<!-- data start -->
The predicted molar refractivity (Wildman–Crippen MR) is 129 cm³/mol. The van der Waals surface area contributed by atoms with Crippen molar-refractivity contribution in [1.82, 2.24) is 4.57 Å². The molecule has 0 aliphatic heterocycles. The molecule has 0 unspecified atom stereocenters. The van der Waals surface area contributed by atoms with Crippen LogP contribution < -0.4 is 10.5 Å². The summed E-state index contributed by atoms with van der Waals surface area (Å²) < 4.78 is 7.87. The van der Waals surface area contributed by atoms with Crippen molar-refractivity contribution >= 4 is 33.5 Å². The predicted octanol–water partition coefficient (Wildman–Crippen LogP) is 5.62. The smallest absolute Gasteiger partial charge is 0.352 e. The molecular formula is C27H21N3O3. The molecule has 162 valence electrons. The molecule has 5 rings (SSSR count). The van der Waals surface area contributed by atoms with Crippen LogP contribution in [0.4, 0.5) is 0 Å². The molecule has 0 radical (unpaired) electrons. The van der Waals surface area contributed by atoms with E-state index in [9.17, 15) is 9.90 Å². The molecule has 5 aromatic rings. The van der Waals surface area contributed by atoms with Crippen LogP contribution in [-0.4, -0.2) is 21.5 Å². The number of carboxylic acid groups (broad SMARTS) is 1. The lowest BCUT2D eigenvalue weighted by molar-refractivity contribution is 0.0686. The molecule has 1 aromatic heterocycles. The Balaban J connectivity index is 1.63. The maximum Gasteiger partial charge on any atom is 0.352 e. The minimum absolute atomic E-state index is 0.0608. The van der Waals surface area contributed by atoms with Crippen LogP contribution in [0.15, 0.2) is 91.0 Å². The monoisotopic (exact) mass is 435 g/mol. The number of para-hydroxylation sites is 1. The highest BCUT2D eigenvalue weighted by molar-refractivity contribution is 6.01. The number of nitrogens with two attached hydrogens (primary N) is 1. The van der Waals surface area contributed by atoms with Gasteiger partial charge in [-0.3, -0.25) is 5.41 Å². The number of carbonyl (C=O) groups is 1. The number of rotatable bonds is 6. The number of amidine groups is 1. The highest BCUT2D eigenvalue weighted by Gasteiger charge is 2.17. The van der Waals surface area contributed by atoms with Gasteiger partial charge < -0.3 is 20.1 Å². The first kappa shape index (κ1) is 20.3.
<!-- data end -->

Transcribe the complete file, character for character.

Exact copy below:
The predicted molar refractivity (Wildman–Crippen MR) is 129 cm³/mol. The van der Waals surface area contributed by atoms with Crippen molar-refractivity contribution in [1.82, 2.24) is 4.57 Å². The molecule has 0 aliphatic heterocycles. The molecule has 0 unspecified atom stereocenters. The van der Waals surface area contributed by atoms with Crippen LogP contribution < -0.4 is 10.5 Å². The summed E-state index contributed by atoms with van der Waals surface area (Å²) < 4.78 is 7.87. The van der Waals surface area contributed by atoms with Crippen molar-refractivity contribution >= 4 is 33.5 Å². The predicted octanol–water partition coefficient (Wildman–Crippen LogP) is 5.62. The smallest absolute Gasteiger partial charge is 0.352 e. The molecular formula is C27H21N3O3. The molecule has 162 valence electrons. The molecule has 5 rings (SSSR count). The van der Waals surface area contributed by atoms with Crippen LogP contribution in [0.4, 0.5) is 0 Å². The molecule has 0 radical (unpaired) electrons. The van der Waals surface area contributed by atoms with E-state index in [9.17, 15) is 9.90 Å². The molecule has 5 aromatic rings. The van der Waals surface area contributed by atoms with Crippen LogP contribution in [-0.4, -0.2) is 21.5 Å². The number of carboxylic acid groups (broad SMARTS) is 1. The lowest BCUT2D eigenvalue weighted by molar-refractivity contribution is 0.0686. The molecule has 1 aromatic heterocycles. The Balaban J connectivity index is 1.63. The maximum Gasteiger partial charge on any atom is 0.352 e. The minimum absolute atomic E-state index is 0.0608. The van der Waals surface area contributed by atoms with Crippen LogP contribution in [0.15, 0.2) is 91.0 Å². The monoisotopic (exact) mass is 435 g/mol. The number of para-hydroxylation sites is 1. The highest BCUT2D eigenvalue weighted by molar-refractivity contribution is 6.01. The number of nitrogens with two attached hydrogens (primary N) is 1. The van der Waals surface area contributed by atoms with Gasteiger partial charge in [-0.3, -0.25) is 5.41 Å². The number of carbonyl (C=O) groups is 1. The number of rotatable bonds is 6. The number of amidine groups is 1. The highest BCUT2D eigenvalue weighted by Gasteiger charge is 2.17. The van der Waals surface area contributed by atoms with Gasteiger partial charge < -0.3 is 20.1 Å². The first kappa shape index (κ1) is 20.3.